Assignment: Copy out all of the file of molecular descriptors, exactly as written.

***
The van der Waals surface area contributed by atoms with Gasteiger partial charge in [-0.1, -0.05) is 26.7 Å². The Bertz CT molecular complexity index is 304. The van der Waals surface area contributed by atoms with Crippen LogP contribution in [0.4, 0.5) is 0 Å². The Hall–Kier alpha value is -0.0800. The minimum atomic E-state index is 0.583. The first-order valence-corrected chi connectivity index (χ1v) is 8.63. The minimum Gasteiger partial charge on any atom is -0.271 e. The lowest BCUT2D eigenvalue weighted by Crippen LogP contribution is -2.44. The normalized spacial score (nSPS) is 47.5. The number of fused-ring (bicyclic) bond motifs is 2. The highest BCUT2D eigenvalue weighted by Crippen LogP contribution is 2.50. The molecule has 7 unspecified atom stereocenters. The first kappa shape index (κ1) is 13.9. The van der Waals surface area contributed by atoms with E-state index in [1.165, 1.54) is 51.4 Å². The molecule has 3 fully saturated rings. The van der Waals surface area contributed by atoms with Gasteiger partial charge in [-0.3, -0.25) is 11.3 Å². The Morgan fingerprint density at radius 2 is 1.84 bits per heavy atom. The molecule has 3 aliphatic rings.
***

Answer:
The van der Waals surface area contributed by atoms with Gasteiger partial charge in [-0.1, -0.05) is 26.7 Å². The Bertz CT molecular complexity index is 304. The van der Waals surface area contributed by atoms with Crippen LogP contribution in [0.4, 0.5) is 0 Å². The Hall–Kier alpha value is -0.0800. The minimum atomic E-state index is 0.583. The first-order valence-corrected chi connectivity index (χ1v) is 8.63. The minimum Gasteiger partial charge on any atom is -0.271 e. The lowest BCUT2D eigenvalue weighted by Crippen LogP contribution is -2.44. The normalized spacial score (nSPS) is 47.5. The number of fused-ring (bicyclic) bond motifs is 2. The highest BCUT2D eigenvalue weighted by Crippen LogP contribution is 2.50. The molecule has 7 unspecified atom stereocenters. The first kappa shape index (κ1) is 13.9. The van der Waals surface area contributed by atoms with E-state index in [1.165, 1.54) is 51.4 Å². The molecule has 3 fully saturated rings. The van der Waals surface area contributed by atoms with Gasteiger partial charge in [-0.3, -0.25) is 11.3 Å². The Morgan fingerprint density at radius 2 is 1.84 bits per heavy atom. The molecule has 3 aliphatic rings.